Thomas Vere Bayne

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Thomas Vere Bayne
Thomas Vere Bayne.jpg
Born 1829 
Died 1908 
  • Academic
  • archivist
Employer University of Oxford

Thomas Vere Bayne (1829–1908) was an academic at the University of Oxford. He was a friend of Charles Dodgson, better known as Lewis Carroll, the author of the Alice in Wonderland books.


Bayne was the son of Thomas Vere Bayne, who had studied at Jesus College, Oxford and who was a master at Warrington School from 1828 to 1842.[1] Bayne was born in 1829. From his childhood, he was a friend of Charles Dodgson: Thomas Vere Bayne was a friend of Dodgson's father Charles and used to visit him at Daresbury;[2][3] the two sons went on to study and work at the same Oxford college.[4] Bayne matriculated at the University of Oxford as a member of Christ Church on 14 June 1848, and became a Fellow (called a "Student" at Christ Church) in 1849. He obtained his BA degree in 1852 and his MA in 1855,[5] and was an ordained Anglican priest. From 1861 to 1882 he was Curator of Common Room in Christ Church, a post in which he was succeeded by Dodgson.[6] He was university Proctor in 1867, and became Keeper of the Archives in 1885.[1] He died in 1908, sometime before the Encaenia ceremony on 25 June, at which he was remembered.[4][7] His estate amounted to £138,000.[8]

In 1996, the writer Richard Wallace proposed a theory in his book Jack the Ripper, Light-Hearted Friend that Dodgson and Bayne were responsible for the Jack the Ripper murders. The theory was based on anagrams from two of Carroll's works. However, the theory has been criticised as seriously flawed (not least because they have alibis for some of the murders, and both had problems with their health), and Dodgson and Bayne are not generally regarded as likely suspects.[9][10]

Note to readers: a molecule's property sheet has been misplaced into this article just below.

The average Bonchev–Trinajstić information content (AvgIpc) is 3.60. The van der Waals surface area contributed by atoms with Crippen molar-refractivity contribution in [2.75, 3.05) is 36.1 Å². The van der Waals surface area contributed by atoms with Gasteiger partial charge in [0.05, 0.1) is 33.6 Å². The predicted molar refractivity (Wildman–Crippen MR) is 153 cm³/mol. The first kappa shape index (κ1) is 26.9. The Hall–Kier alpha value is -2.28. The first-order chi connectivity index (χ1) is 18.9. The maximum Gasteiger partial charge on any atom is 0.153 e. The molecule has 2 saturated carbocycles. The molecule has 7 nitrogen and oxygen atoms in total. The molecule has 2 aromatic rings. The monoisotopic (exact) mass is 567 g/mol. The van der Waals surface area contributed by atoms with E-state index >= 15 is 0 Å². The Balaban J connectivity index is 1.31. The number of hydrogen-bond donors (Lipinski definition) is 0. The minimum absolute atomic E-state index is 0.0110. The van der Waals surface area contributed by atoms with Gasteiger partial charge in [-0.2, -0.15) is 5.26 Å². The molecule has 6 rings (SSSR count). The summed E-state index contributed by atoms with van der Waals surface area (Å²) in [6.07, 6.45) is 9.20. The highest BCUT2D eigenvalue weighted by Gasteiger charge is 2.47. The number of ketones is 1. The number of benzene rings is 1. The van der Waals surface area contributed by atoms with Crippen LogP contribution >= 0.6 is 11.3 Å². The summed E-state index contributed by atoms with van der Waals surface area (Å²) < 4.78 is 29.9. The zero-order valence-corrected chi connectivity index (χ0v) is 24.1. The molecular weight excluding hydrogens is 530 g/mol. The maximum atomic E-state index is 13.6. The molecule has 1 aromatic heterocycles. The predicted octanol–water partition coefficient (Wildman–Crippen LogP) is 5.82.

1. ^ a b s:Alumni Oxonienses: the Members of the University of Oxford, 1715-1886/Bayne, Rev. Thomas Vere
  2. ^ Clark (1979) p.19
  3. ^ Collingwood, Stuart Dodgson (1898). The Life and Letters of Lewis Carroll. London: T. Fisher Unwin. pp. 14–15. 
  4. ^ a b "The Life of Charles Dodgson: Oxford Contemporaries". The Lewis Carroll Society. 17 March 2010. Retrieved 24 August 2010. 
  5. ^ Clark (1979) p.79
  6. ^ Clark (1979) p.221
  7. ^ Special Correspondent (25 June 1908). "The Encaenia At Oxford". News. The Times (38682). London. col C, p. 10. 
  8. ^ Clark (1979) p.262
  9. ^ Ken Whiteway, "A Guide to the Literature of Jack the Ripper", Canadian Law Library Review vol. 29 (2004) p. 219
  10. ^ Stan Russo, The Jack the Ripper suspects: persons cited by investigators and theorists, McFarland & Co., 2004, ISBN 0-7864-1775-7, p. 38
  • Clark, Ann (1979). Lewis Carroll: A Biography. London: J. M. Dent & Sons. ISBN 0-460-04302-1. 
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